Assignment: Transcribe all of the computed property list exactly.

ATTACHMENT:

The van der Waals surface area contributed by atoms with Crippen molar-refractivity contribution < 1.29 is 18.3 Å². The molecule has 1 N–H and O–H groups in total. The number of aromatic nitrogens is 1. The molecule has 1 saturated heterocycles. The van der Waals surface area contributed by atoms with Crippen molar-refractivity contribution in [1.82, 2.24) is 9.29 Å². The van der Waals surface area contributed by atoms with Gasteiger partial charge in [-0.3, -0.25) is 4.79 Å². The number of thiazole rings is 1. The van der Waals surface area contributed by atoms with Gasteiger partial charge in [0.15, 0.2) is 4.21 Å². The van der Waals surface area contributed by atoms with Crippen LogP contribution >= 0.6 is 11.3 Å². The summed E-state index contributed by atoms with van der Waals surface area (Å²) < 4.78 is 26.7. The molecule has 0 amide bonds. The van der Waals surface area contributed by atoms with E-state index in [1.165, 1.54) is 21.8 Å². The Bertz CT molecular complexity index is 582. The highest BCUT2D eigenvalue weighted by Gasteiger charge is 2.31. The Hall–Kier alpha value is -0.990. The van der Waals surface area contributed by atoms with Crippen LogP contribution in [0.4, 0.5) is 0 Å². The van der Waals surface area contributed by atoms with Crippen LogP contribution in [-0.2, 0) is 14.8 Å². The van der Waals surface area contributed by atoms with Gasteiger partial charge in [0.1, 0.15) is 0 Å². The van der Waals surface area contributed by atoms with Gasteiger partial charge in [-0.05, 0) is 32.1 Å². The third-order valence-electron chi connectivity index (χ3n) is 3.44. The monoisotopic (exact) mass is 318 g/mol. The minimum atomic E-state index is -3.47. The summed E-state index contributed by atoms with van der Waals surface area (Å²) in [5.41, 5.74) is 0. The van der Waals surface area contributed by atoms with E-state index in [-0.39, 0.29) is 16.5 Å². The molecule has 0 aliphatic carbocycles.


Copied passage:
The van der Waals surface area contributed by atoms with Crippen molar-refractivity contribution < 1.29 is 18.3 Å². The molecule has 1 N–H and O–H groups in total. The number of aromatic nitrogens is 1. The molecule has 1 saturated heterocycles. The van der Waals surface area contributed by atoms with Crippen molar-refractivity contribution in [1.82, 2.24) is 9.29 Å². The van der Waals surface area contributed by atoms with Gasteiger partial charge in [-0.3, -0.25) is 4.79 Å². The number of thiazole rings is 1. The van der Waals surface area contributed by atoms with Gasteiger partial charge in [0.15, 0.2) is 4.21 Å². The van der Waals surface area contributed by atoms with Crippen LogP contribution >= 0.6 is 11.3 Å². The summed E-state index contributed by atoms with van der Waals surface area (Å²) < 4.78 is 26.7. The molecule has 0 amide bonds. The van der Waals surface area contributed by atoms with E-state index in [1.165, 1.54) is 21.8 Å². The Bertz CT molecular complexity index is 582. The highest BCUT2D eigenvalue weighted by Gasteiger charge is 2.31. The Hall–Kier alpha value is -0.990. The van der Waals surface area contributed by atoms with Crippen LogP contribution in [0.4, 0.5) is 0 Å². The van der Waals surface area contributed by atoms with Crippen LogP contribution in [-0.2, 0) is 14.8 Å². The van der Waals surface area contributed by atoms with Gasteiger partial charge in [0.1, 0.15) is 0 Å². The van der Waals surface area contributed by atoms with Gasteiger partial charge in [-0.05, 0) is 32.1 Å². The third-order valence-electron chi connectivity index (χ3n) is 3.44. The monoisotopic (exact) mass is 318 g/mol. The minimum atomic E-state index is -3.47. The summed E-state index contributed by atoms with van der Waals surface area (Å²) in [5.41, 5.74) is 0. The van der Waals surface area contributed by atoms with E-state index in [-0.39, 0.29) is 16.5 Å². The molecule has 0 aliphatic carbocycles.